The current unsettled economy can impact business continuity in many ways. Even though there are signs that the economy is beginning to recover, businesses are still failing at a high rate. Organizations have been forced to adjust their business model and operating costs by reducing workforce, seeking other cost-saving opportunities, and developing business contingency plans for changing economic conditions. As the economy continues to stall, however, companies are now focused on managing emerging risks that could have an impact on long-term sustainability. It’s clear that mitigation or contingency plans need to be developed for their ongoing survival.
Traditional hazards certainly have not gone away in the current economic climate, but newer disruptions have gained prominence. (Item #1) In many businesses, managers are reluctant to release funding for this activity due, at least in part, to current economic difficulties. (Item #2) Recessions amplify risks; the absence of a tested plan is therefore much more dangerous in a recession. (Item #3)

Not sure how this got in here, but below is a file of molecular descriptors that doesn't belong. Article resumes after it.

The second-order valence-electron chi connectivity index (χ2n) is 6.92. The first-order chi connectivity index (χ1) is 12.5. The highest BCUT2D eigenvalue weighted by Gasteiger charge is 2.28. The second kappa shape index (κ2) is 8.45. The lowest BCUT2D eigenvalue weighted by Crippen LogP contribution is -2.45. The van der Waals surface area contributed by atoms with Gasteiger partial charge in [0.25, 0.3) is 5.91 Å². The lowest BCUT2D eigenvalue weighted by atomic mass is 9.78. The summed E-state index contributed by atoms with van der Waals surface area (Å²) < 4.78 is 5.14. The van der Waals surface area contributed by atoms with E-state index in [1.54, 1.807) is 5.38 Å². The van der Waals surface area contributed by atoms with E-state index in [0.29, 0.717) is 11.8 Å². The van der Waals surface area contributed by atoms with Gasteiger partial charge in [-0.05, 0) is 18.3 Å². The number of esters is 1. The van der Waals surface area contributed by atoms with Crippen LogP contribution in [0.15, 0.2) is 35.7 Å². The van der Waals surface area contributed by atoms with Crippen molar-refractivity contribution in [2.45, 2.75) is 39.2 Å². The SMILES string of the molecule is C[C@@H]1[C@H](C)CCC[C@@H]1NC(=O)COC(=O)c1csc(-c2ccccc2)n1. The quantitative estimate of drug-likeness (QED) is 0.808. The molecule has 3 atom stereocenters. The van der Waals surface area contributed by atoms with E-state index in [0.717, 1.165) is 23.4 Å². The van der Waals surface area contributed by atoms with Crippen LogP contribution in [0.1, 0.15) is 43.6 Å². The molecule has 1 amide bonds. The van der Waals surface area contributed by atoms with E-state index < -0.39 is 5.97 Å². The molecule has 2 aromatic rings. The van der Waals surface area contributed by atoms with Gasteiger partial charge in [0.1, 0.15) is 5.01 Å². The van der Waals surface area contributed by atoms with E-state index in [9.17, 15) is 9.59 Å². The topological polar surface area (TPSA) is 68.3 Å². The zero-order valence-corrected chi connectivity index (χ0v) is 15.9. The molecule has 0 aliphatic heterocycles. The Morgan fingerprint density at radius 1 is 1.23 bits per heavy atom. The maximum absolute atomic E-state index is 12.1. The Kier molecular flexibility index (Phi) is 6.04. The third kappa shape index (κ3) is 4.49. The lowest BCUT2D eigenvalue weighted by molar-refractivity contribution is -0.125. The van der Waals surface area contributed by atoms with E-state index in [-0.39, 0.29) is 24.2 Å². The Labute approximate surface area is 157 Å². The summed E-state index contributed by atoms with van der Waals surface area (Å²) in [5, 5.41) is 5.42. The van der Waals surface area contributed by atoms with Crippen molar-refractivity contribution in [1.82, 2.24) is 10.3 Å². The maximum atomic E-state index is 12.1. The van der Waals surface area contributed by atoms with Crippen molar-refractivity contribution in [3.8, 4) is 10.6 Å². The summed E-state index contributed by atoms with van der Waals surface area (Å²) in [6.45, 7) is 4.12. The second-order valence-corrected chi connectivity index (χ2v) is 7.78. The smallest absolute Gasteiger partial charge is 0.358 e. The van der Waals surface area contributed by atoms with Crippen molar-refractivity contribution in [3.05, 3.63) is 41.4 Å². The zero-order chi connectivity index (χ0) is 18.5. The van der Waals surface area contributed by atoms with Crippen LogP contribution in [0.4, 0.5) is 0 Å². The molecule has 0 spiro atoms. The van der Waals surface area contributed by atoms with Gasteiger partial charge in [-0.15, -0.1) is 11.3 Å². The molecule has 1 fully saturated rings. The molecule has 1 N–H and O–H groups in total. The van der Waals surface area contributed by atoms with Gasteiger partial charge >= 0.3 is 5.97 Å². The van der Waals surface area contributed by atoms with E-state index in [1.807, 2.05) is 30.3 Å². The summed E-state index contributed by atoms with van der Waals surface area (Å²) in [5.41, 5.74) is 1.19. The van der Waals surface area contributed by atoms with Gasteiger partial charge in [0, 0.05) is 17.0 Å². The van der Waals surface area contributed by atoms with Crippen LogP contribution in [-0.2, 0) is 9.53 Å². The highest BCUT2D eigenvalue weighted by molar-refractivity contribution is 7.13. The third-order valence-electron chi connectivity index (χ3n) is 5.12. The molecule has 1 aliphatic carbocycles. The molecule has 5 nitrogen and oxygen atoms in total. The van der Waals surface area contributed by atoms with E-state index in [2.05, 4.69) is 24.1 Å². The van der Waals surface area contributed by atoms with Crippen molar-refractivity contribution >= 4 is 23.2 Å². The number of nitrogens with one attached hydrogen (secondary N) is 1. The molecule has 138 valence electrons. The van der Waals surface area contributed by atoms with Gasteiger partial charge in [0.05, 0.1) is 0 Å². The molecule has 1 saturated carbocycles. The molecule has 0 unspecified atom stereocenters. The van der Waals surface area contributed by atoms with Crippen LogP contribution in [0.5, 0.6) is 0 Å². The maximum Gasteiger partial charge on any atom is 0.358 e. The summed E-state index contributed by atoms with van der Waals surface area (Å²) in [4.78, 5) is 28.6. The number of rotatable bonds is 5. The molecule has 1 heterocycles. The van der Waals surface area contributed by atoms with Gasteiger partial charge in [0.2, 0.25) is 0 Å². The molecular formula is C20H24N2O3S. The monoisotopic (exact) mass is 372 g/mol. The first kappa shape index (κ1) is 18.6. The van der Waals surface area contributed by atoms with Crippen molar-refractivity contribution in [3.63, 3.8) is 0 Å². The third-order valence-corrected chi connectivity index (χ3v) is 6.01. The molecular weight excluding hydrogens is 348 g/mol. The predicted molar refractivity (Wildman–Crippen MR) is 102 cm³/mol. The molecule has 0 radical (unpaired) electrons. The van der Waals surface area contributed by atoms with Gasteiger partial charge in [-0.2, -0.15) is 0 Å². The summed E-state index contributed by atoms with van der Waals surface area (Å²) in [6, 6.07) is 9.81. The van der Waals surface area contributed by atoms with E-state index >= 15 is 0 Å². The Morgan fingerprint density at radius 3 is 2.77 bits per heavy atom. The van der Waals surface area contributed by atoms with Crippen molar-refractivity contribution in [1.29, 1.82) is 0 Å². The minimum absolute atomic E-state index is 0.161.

Are you worried about the impact of the economy on your business? (Item #4) Until times are flush and money flows freely, it seems to be economically sound to maintain the business continuity function. (Item #5) Gone are the days when the days when an organization's business continuity planner could tick off a set of standard risks such as power failure, fire, flood, and perhaps vendor failure. (Item #6)
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